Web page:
That's a lot better.

That’s a lot better.

Dynamic header images

Here’s a neat way to spice up your website. When choosing a font for your website, you have a pretty limited list to choose from because in order for users to see that font, it has to be installed on their computer. So to use a different font for your article headers you would have to just create an image to use instead of text. Luckily you can create images with PHP and the GD Library.

First off, we’re going to create our image file using PHP. We’ll call it “img.php”.

This is a pretty simple setup for image processing so I’m not going to go into detail about how it works. But basically $font is the path to your font file obviously and $text is, you guessed it, your text to be printed. It checks to see if there was any text defined by the “t” variable passed through the URL, if not it just prints a “No text entered” message. imagecreatetruecolor creates the image with the given width and height. imagefilledrectangle fills the background with a color, in this case the color is white. imagettftext prints the text, Read about the imagettftext function here.

At this point, if you visit your img.php file in a browser, you should see something like this:


You can change the text by defining “t” in the URL like this: “img.php?t=Your+Text+Here”.

Now, you could just use it as is and write <img> tags each time you wanted to use it, but we’re going to take it a step further. Let’s have some Javascript automatically convert the text in certain elements on the page to images.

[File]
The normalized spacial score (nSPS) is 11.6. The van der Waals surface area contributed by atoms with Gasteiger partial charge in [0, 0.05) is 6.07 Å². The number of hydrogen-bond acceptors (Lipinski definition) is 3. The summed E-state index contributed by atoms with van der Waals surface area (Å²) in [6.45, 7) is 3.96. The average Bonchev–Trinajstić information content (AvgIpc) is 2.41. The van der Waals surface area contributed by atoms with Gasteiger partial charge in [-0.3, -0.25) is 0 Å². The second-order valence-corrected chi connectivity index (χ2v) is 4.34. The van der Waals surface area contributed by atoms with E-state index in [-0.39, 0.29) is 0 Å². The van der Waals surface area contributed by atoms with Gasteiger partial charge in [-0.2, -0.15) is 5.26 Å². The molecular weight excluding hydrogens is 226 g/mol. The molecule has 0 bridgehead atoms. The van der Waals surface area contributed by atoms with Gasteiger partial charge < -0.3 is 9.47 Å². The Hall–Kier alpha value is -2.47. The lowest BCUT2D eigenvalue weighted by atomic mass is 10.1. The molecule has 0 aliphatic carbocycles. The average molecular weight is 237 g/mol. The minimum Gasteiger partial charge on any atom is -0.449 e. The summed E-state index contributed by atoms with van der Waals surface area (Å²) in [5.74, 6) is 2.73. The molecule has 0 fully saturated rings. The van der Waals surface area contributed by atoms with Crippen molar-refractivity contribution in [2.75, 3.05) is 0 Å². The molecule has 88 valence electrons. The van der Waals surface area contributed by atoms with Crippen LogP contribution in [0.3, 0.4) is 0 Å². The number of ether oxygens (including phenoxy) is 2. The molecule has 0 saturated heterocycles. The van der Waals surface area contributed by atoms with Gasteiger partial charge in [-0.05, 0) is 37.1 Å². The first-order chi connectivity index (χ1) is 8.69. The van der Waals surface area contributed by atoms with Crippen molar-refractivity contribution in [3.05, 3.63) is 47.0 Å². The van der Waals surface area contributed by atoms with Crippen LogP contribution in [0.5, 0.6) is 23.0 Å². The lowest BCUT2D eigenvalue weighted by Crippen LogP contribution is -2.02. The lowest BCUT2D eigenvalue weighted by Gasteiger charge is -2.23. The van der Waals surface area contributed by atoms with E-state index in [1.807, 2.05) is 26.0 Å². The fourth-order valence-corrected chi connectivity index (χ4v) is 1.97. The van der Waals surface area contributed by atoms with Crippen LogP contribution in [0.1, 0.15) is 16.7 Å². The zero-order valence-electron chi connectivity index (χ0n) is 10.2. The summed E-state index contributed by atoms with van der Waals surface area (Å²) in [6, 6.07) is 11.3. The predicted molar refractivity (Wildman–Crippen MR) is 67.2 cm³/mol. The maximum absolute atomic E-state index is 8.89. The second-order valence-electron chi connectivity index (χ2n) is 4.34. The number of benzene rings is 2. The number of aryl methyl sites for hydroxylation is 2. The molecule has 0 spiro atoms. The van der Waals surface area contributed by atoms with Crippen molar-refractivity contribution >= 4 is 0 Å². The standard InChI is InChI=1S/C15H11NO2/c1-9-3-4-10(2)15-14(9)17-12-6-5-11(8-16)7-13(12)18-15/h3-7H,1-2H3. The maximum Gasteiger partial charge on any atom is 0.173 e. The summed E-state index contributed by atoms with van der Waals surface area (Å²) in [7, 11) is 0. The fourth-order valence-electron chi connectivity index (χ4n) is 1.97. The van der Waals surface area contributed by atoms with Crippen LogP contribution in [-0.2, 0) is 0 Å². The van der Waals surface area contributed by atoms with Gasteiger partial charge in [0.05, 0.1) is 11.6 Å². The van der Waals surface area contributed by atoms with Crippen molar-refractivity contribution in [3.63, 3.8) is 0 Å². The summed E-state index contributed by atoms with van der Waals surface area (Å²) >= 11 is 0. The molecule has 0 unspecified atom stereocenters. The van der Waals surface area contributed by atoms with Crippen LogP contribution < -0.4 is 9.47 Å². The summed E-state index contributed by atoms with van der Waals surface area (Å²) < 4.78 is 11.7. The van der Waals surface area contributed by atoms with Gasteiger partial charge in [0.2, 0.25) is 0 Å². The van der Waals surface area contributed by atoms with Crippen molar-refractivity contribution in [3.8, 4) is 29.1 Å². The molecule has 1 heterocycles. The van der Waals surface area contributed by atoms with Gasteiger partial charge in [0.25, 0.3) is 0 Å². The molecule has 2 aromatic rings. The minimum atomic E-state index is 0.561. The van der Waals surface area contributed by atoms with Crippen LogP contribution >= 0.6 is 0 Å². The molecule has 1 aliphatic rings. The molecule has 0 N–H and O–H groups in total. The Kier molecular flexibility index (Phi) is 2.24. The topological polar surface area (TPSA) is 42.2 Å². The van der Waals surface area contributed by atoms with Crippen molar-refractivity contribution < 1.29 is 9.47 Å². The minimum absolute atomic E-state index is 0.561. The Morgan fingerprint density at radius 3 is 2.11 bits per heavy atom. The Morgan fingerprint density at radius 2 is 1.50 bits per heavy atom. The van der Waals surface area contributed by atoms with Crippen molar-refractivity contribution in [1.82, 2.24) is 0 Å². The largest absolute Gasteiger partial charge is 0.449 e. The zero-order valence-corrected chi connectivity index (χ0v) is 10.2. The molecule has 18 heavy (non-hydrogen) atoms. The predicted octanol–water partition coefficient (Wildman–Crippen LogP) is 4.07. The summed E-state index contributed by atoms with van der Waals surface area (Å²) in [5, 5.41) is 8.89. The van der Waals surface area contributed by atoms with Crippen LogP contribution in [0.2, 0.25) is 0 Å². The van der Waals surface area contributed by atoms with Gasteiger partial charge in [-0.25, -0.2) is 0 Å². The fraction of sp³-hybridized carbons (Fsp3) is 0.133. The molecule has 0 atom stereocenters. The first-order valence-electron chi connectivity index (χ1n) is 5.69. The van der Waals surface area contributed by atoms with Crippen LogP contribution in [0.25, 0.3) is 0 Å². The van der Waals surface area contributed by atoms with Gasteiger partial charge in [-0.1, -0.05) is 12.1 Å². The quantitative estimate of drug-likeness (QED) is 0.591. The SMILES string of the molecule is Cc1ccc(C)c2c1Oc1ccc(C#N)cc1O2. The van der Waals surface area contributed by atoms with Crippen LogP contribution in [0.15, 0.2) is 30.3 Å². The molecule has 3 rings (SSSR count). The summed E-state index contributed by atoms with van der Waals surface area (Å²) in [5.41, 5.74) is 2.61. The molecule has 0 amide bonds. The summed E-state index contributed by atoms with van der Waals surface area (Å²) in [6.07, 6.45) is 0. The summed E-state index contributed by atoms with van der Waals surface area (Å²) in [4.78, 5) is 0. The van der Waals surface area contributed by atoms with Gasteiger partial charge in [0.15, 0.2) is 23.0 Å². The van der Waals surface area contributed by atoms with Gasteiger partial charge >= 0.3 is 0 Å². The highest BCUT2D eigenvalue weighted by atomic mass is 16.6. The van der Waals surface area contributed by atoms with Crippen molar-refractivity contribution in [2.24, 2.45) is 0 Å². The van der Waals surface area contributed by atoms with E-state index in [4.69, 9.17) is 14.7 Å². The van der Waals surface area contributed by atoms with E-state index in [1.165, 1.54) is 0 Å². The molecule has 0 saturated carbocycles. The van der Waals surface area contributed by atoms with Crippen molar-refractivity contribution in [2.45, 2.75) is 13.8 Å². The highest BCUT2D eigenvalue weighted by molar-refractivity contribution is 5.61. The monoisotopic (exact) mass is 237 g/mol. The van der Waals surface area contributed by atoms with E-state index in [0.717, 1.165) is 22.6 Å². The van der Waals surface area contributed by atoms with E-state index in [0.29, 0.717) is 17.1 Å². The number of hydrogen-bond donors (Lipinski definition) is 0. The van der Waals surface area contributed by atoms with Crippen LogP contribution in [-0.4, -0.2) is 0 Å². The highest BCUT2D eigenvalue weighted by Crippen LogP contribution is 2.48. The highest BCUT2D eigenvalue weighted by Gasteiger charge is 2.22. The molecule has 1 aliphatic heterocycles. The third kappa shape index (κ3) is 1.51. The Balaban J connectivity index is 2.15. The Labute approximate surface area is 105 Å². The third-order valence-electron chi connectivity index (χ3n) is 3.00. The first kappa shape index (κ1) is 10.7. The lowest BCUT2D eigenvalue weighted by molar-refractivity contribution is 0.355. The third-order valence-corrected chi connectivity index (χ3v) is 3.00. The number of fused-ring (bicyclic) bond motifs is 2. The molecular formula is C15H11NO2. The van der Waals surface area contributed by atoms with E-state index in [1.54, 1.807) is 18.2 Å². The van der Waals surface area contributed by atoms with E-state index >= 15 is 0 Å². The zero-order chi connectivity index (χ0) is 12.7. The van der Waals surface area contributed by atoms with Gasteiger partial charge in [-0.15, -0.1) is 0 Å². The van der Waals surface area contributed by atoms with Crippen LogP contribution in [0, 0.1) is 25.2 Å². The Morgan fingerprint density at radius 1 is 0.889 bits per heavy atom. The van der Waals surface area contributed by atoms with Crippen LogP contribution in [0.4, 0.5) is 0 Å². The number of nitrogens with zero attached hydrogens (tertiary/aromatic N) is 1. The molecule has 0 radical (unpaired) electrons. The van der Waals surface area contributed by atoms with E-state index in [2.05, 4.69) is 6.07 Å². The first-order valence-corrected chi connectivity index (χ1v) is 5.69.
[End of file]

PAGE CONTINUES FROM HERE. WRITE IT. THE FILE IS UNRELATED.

Put this right before your closing body tag (</body>). It will change the contents of any element with the class name “header” to an image with that text using our img.php file!

So if we write this:

We get this without our javascript:


And we get this with the javascript:


Neat huh?

Move and resize fancyBox’s buttons

fancyBox is a tool that offers a nice and elegant way to add zooming functionality for images, html content and multi-media on your webpages. It is built on the top of the popular JavaScript framework jQuery and is both easy to implement and a snap to customize.


fancyBox is a neat way to display image galleries and pretty much any sort of content in a “lightbox” dialog. One thing I’ve come across though is that the “next” and “previous” buttons can get in the way, especially if the content you’re trying to display is something that needs to be clicked such as a link or an input form.

I'm not trying to click that!

I’m not trying to click that!

Some simple CSS code can fix this for us!

You can put this code in between your page’s <head> tags or in your page’s stylesheet file. Either way, make sure that it is AFTER fancyBox’s css file “jquery.fancybox.css”.

The red box's represent the "next" and "previous" clickable area without our CSS code.

The red boxes represent the “next” and “previous” clickable areas without our CSS code.

And here's what it looks like after we're done! (Minus the red boxes of course.)

And here’s what it looks like after we’re done! (Minus the red boxes of course.)

And of course you can play with the numbers as you see fit.